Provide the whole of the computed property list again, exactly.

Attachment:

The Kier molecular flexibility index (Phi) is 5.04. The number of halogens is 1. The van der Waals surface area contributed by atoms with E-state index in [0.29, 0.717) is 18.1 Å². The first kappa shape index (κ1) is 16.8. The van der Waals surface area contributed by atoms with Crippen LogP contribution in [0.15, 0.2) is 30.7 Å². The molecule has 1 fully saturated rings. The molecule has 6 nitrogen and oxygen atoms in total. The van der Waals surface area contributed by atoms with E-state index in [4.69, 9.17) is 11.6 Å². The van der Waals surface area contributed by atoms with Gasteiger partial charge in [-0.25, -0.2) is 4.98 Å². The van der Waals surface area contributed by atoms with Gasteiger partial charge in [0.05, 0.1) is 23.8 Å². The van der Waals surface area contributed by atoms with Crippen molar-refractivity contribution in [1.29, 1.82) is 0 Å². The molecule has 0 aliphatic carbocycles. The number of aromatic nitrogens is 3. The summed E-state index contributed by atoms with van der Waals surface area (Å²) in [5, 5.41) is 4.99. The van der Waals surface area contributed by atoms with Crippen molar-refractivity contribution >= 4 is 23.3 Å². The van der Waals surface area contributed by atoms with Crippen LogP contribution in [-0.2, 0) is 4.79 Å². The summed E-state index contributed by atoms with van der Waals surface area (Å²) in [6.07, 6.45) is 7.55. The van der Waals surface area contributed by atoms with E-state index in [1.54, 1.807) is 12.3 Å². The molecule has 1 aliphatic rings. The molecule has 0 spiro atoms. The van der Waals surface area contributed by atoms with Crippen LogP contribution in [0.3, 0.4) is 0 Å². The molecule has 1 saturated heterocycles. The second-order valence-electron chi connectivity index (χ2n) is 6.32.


The Kier molecular flexibility index (Phi) is 5.04. The number of halogens is 1. The van der Waals surface area contributed by atoms with E-state index in [0.29, 0.717) is 18.1 Å². The first kappa shape index (κ1) is 16.8. The van der Waals surface area contributed by atoms with Crippen LogP contribution in [0.15, 0.2) is 30.7 Å². The molecule has 1 fully saturated rings. The molecule has 6 nitrogen and oxygen atoms in total. The van der Waals surface area contributed by atoms with E-state index in [4.69, 9.17) is 11.6 Å². The van der Waals surface area contributed by atoms with Gasteiger partial charge in [-0.25, -0.2) is 4.98 Å². The van der Waals surface area contributed by atoms with Gasteiger partial charge in [0.05, 0.1) is 23.8 Å². The van der Waals surface area contributed by atoms with Crippen molar-refractivity contribution in [1.29, 1.82) is 0 Å². The molecule has 0 aliphatic carbocycles. The number of aromatic nitrogens is 3. The summed E-state index contributed by atoms with van der Waals surface area (Å²) in [5, 5.41) is 4.99. The van der Waals surface area contributed by atoms with Crippen molar-refractivity contribution >= 4 is 23.3 Å². The van der Waals surface area contributed by atoms with Crippen LogP contribution in [-0.2, 0) is 4.79 Å². The summed E-state index contributed by atoms with van der Waals surface area (Å²) in [6.07, 6.45) is 7.55. The van der Waals surface area contributed by atoms with E-state index in [1.54, 1.807) is 12.3 Å². The molecule has 1 aliphatic rings. The molecule has 0 spiro atoms. The van der Waals surface area contributed by atoms with Crippen LogP contribution in [0.3, 0.4) is 0 Å². The molecule has 1 saturated heterocycles. The second-order valence-electron chi connectivity index (χ2n) is 6.32.